Principal investigator

 Patricia Janak, Ph.D

 patricia.janak@jhu.edu | Google Scholar

Patricia received a BA in psychology and biology from Rutgers College and her Ph.D in biological psychology from the University of California, Berkeley. After postdoctoral positions at the Wake Forest School of Medicine and the National Institute on Drug Abuse, Patricia joined the Ernest Gallo Clinic and Research Center at the University of California, San Francisco, as an Assistant Professor in 1999. She was appointed as Associate Professor in 2006, and named the Howard J. Weinberger Endowed Chair in Addiction Research at UCSF in 2011. In 2014, Patricia joined the faculty of Johns Hopkins University where she is a Bloomberg Distinguished Professor with joint appointments in the Department of Psychological and Brain Sciences in the Krieger School of Arts and Sciences, and in the Solomon H. Snyder Department of Neuroscience in the Johns Hopkins School of Medicine.


Postdoctoral Fellows

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Yifeng Cheng, PH.d

ycheng62@jhu.edu | ResearchGate | Google Scholar

Yifeng received his BS in biological sciences from Hubei University in Wuhan, China. He then completed his Ph.D at Texas A&M University Health Science Center under the supervision of Dr. Jun Wang. During his Ph.D, he mainly focused on investigating the casuality between alcohol-induced corticostriatal plasticity and alcohol-seeking and drinking behavior. He joined the Janak Lab as a postdoc in February of 2019 and is now investigating the corticostriatal circuit mechanisms underlying economic decision-making using in vivo electrophysiology, fiber photometry, neuronal tracing, and optogenetics. When not in the lab, he enjoys photography, watching TV, hiking, and gaming.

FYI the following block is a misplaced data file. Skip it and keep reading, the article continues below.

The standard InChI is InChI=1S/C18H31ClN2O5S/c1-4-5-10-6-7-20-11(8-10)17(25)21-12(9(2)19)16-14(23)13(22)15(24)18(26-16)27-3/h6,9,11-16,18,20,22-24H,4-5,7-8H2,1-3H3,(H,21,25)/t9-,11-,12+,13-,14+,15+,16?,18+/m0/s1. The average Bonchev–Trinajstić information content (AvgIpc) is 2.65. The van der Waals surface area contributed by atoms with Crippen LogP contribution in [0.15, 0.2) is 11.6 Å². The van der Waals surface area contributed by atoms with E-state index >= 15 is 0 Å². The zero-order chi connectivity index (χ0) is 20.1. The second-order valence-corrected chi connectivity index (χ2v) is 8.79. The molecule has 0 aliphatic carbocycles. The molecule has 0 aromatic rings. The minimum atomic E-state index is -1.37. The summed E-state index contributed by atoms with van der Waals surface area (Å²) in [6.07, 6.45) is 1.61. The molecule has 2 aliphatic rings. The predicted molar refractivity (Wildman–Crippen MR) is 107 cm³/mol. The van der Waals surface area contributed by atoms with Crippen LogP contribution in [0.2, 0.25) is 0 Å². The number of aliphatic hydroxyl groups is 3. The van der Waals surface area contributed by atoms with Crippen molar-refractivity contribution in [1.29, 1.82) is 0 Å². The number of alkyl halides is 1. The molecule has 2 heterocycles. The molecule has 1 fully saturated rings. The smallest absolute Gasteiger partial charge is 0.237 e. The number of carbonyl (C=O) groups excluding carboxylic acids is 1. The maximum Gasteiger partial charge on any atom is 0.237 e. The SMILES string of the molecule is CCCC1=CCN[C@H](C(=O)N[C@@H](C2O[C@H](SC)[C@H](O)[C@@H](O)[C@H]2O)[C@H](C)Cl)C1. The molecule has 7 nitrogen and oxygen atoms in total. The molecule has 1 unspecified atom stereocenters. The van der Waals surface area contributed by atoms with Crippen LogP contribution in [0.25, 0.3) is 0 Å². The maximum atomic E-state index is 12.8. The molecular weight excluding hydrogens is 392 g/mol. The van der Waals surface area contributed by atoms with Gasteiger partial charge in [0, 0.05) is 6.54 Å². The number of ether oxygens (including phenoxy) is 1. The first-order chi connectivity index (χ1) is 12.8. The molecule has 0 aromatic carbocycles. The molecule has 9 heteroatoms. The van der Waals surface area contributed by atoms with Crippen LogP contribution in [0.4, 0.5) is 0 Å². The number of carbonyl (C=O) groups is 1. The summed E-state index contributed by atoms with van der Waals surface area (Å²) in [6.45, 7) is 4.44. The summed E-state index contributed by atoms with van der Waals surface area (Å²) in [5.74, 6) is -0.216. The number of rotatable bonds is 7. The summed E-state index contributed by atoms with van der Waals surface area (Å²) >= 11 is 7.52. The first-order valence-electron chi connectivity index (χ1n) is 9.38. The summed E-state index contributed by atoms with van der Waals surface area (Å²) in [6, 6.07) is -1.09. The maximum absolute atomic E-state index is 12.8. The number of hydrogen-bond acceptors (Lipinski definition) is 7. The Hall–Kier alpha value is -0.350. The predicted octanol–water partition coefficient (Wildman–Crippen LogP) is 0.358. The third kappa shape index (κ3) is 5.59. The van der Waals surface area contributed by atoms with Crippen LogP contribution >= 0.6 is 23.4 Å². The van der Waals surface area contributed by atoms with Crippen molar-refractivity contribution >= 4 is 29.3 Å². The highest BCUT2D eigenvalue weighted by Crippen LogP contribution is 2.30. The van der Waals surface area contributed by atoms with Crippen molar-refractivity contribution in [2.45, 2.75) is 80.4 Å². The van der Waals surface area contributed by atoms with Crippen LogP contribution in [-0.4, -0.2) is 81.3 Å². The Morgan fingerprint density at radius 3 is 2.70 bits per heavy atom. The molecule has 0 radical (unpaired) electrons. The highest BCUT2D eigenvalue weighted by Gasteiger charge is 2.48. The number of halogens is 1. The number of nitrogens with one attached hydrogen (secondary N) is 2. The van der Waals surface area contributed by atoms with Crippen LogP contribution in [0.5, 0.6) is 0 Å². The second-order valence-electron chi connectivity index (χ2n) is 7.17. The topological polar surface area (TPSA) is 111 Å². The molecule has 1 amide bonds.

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Céline Drieu, Ph.D

cdrieu1@jhu.edu

Céline received her PhD in Neuroscience from the University Pierre and Marie Curie, Paris, France. She performed her PhD work in the lab of Dr. Michaël Zugaro at the Collège de France, where she studied hippocampal cell assembly sequences in memory formation and consolidation in freely behaving rats. She joined the Janak lab in September 2019 for a postdoc to study cortical and subcortical computations underlying context-dependent learning. Out of the lab, she likes to play tennis, hike and climb, discover good places to eat, and travel.

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Eric Garr, Ph.D

egarr1@jhu.edu | Google Scholar

Eric is from Walpole, Massachusetts. He received a BA in psychology from Adelphi University, with a minor in philosophy. During his undergraduate training he worked in the lab of Dr. Paul Glimcher at NYU studying choice behavior in monkeys undergoing electrical stimulation in the midbrain. He then completed his PhD with Dr. Andrew Delamater at the City University of New York, where he conducted research on basal ganglia contributions to the learning and goal-directed control of action sequences in rats. Eric joined the Janak Lab in September 2019 and is interested in the neural mechanisms underlying instrumental learning - specifically, how action-outcome contingency learning is supported by corticostriatal interactions. Outside the lab, Eric enjoys playing, listening to, and reading about music, and well as sampling pizza from everywhere he travels.